A mind-bending act of political correctness by student leaders at the University of Ottawa has sparked an international backlash on social media.As reported by Errol McGihon of the Ottawa Sun, January 26, 2016:
Student leaders at the university have halted free yoga classes over concerns that its practice was not sufficiently sensitive to yoga’s cultural roots.
The decision earlier this fall meant that about 60 students in yoga instructor Jennifer Scharf’s weekly class lost out on the program, which had been offered through the university’s Centre for Students with Disabilities since 2008.
Scharf even offered to rebrand the program as a “mindful stretching” class to distance it from any controversy over cultural appropriation, but that idea was rejected because a suitable French translation of the phrase could not be reached.
The story became an international talking point when New York Times technology writer Farhad Manjoo retweeted it to his legion of followers, among them Canadian-born Conservative pundit David Frum.
“Yes, so unacceptable the way Indians appropriated European calisthenics to create modern yoga,” Frum tweeted, citing a story published by the online Yoga Journal that examined western influences on the yoga tradition.
Former New York Daily News columnist Bill Hammond tweeted that applying the same standard for cultural misappropriation would require the cancellation of university algebra courses — the branch of mathematics has its cultural roots in ancient Babylonia — along with jazz and rock ‘n’ roll, which evolved from the musical expression of African-Americans.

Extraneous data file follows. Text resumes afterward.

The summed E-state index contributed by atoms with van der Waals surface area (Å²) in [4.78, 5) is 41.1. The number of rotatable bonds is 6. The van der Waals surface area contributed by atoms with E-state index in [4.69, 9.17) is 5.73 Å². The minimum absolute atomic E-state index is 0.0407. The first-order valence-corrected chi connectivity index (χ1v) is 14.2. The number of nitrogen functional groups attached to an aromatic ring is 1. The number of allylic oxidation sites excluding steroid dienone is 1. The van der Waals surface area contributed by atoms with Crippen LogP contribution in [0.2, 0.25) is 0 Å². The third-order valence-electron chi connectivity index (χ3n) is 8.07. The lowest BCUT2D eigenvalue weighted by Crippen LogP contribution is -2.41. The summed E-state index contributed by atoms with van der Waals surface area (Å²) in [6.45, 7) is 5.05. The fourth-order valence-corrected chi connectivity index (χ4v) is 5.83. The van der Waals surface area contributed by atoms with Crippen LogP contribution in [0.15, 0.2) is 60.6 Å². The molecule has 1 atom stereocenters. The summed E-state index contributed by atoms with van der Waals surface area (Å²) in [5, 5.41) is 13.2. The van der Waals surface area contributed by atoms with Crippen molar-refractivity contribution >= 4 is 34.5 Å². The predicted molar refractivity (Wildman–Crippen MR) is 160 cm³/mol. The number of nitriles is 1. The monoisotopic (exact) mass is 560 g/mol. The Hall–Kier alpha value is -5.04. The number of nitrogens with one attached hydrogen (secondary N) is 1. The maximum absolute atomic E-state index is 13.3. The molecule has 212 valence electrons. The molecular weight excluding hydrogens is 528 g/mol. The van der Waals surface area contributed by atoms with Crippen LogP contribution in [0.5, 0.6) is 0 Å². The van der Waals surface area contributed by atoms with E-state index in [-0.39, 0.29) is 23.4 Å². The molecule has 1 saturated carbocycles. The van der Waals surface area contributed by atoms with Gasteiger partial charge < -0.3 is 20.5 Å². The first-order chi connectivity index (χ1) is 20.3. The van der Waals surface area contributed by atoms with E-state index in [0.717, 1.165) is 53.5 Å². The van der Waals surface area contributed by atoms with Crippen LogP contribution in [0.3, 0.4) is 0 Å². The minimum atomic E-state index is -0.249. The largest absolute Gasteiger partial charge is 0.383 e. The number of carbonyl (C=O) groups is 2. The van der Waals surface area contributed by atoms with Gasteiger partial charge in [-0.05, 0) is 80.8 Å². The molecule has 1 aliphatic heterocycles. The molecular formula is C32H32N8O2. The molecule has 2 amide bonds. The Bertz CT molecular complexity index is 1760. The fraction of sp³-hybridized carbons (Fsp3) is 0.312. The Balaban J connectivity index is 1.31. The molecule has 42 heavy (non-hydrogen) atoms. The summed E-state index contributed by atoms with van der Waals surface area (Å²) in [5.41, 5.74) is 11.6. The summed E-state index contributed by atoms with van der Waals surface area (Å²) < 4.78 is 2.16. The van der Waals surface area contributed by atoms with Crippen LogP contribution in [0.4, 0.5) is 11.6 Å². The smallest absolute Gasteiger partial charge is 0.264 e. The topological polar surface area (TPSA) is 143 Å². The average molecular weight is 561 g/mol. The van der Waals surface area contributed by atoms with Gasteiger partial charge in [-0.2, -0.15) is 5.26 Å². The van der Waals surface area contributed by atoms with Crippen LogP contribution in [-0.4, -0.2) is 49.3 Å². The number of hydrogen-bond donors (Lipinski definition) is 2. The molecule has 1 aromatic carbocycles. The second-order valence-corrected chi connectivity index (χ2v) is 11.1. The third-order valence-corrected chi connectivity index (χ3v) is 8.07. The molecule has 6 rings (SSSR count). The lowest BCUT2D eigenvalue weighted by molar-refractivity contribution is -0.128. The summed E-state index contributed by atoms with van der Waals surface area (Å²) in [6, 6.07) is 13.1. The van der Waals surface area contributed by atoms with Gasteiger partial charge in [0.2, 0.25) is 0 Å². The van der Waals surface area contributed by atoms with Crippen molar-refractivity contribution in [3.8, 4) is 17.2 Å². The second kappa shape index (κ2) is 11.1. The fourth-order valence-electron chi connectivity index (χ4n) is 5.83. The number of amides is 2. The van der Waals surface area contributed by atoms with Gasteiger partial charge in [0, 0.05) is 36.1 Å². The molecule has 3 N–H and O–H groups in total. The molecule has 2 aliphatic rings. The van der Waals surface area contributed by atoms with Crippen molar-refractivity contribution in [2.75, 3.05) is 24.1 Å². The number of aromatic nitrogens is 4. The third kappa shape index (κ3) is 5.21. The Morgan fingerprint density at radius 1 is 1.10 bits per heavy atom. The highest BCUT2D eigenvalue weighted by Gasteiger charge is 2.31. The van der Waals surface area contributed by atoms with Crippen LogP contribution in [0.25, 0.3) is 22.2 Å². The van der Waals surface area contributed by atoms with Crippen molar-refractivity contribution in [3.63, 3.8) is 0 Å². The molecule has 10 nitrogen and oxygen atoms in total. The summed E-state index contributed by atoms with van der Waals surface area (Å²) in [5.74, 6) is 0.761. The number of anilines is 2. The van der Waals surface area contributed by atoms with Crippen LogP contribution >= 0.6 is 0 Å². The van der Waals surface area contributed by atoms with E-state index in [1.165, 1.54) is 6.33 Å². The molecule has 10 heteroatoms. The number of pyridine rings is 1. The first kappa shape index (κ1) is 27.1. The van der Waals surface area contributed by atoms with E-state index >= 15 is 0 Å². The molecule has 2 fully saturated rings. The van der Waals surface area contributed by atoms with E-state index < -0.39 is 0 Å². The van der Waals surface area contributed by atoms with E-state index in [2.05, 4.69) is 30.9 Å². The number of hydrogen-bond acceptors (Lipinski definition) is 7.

From Las Vegas, Doug Ritter tweeted that Ottawa itself is a name appropriated from native culture: It derives from an Algonquin word, adàwe, meaning “to trade.”
Popular U.S. blogger Matthew Yglesias, a Vox.com contributor and liberal writer, also tweeted about the controversy. “Universities shutting down yoga classes over cultural appropriation concerns seems like a great way to get conservatives into yoga,” he wrote.
Yglesias said he couldn’t understand “why cultural appropriation is bad or how stopping it would be feasible or desirable.”
In Britain, London’s Daily Mail newspaper published an online account of the U of O yoga controversy that attracted more than 285 comments, almost all of them expressing outrage. Reader Alesha Brandt was representative of the online reaction: “Someone got their yoga pants in a twist. How utterly full of PC crap.”
Acting student federation president Roméo Ahimakin could not be reached for comment Sunday.
He has said that the yoga program is on hiatus while consultations take place to make the class more accessible and inclusive: “We are trying to have those sessions done in a way in which students are aware of where the spiritual and cultural aspects come from, so that these sessions are done in a respectful manner.”
A video on the Centre for Students with Disabilities’ website continues to highlight the yoga service, which was suspended because of the ongoing debate about the “cultural issues” that surround it.
Also on the centre’s website is a description of its effort to create a safe space at the university. It highlights the complexity of the centre’s commitment to “challenge all forms of oppression.”
“We also acknowledge that ableism is not a siloed issue, but one that affects a variety of communities and individuals. In working to dismantle ableism, we also work to challenge all forms of oppression including, but not limited to, heterosexism, cissexism, homophobia, transphobia, biphobia, queerphobia, HIV-phobia, sex negativity, fatphobia, femme-phobia, misogyny, transmisogyny, racism, classism, ableism, xenophobia, sexism, and linguistic discrimination.”